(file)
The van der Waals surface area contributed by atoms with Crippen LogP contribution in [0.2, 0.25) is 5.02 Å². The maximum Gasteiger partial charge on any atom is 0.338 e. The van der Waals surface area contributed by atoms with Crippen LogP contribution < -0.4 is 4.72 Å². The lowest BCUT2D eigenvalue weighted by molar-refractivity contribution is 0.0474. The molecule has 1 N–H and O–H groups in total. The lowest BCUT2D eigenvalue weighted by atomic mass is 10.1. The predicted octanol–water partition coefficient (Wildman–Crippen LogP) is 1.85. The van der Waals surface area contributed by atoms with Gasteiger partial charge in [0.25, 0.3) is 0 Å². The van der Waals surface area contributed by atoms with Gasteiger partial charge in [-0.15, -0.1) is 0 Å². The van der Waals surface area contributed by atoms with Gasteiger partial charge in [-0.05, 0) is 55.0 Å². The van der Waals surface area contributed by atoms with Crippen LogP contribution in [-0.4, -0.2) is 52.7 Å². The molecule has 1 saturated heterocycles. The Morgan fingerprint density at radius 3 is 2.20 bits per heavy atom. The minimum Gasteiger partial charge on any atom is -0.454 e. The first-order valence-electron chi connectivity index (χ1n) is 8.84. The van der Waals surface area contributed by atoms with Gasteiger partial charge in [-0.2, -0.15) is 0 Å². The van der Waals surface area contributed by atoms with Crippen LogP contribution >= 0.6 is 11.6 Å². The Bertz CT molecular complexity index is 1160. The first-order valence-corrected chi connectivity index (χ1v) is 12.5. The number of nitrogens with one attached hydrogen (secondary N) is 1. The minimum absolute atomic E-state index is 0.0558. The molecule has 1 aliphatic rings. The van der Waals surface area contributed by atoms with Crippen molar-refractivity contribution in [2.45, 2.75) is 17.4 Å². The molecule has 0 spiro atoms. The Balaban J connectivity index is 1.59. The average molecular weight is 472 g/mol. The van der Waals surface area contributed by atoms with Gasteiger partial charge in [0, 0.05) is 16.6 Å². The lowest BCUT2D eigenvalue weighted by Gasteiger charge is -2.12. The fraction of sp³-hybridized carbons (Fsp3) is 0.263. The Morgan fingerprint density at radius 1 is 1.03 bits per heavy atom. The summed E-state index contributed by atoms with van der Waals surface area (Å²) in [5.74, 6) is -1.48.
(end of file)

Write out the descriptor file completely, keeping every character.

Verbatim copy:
The van der Waals surface area contributed by atoms with Crippen LogP contribution in [0.2, 0.25) is 5.02 Å². The maximum Gasteiger partial charge on any atom is 0.338 e. The van der Waals surface area contributed by atoms with Crippen LogP contribution < -0.4 is 4.72 Å². The lowest BCUT2D eigenvalue weighted by molar-refractivity contribution is 0.0474. The molecule has 1 N–H and O–H groups in total. The lowest BCUT2D eigenvalue weighted by atomic mass is 10.1. The predicted octanol–water partition coefficient (Wildman–Crippen LogP) is 1.85. The van der Waals surface area contributed by atoms with Gasteiger partial charge in [0.25, 0.3) is 0 Å². The van der Waals surface area contributed by atoms with Gasteiger partial charge in [-0.15, -0.1) is 0 Å². The van der Waals surface area contributed by atoms with Gasteiger partial charge in [-0.05, 0) is 55.0 Å². The van der Waals surface area contributed by atoms with Crippen LogP contribution in [-0.4, -0.2) is 52.7 Å². The molecule has 1 saturated heterocycles. The Morgan fingerprint density at radius 3 is 2.20 bits per heavy atom. The minimum Gasteiger partial charge on any atom is -0.454 e. The first-order valence-electron chi connectivity index (χ1n) is 8.84. The van der Waals surface area contributed by atoms with Gasteiger partial charge in [-0.2, -0.15) is 0 Å². The van der Waals surface area contributed by atoms with Crippen LogP contribution >= 0.6 is 11.6 Å². The Bertz CT molecular complexity index is 1160. The first-order valence-corrected chi connectivity index (χ1v) is 12.5. The number of nitrogens with one attached hydrogen (secondary N) is 1. The minimum absolute atomic E-state index is 0.0558. The molecule has 1 aliphatic rings. The van der Waals surface area contributed by atoms with Crippen molar-refractivity contribution in [2.45, 2.75) is 17.4 Å². The molecule has 0 spiro atoms. The Balaban J connectivity index is 1.59. The average molecular weight is 472 g/mol. The van der Waals surface area contributed by atoms with Gasteiger partial charge in [0, 0.05) is 16.6 Å². The lowest BCUT2D eigenvalue weighted by Gasteiger charge is -2.12. The fraction of sp³-hybridized carbons (Fsp3) is 0.263. The Morgan fingerprint density at radius 1 is 1.03 bits per heavy atom. The summed E-state index contributed by atoms with van der Waals surface area (Å²) in [5.74, 6) is -1.48.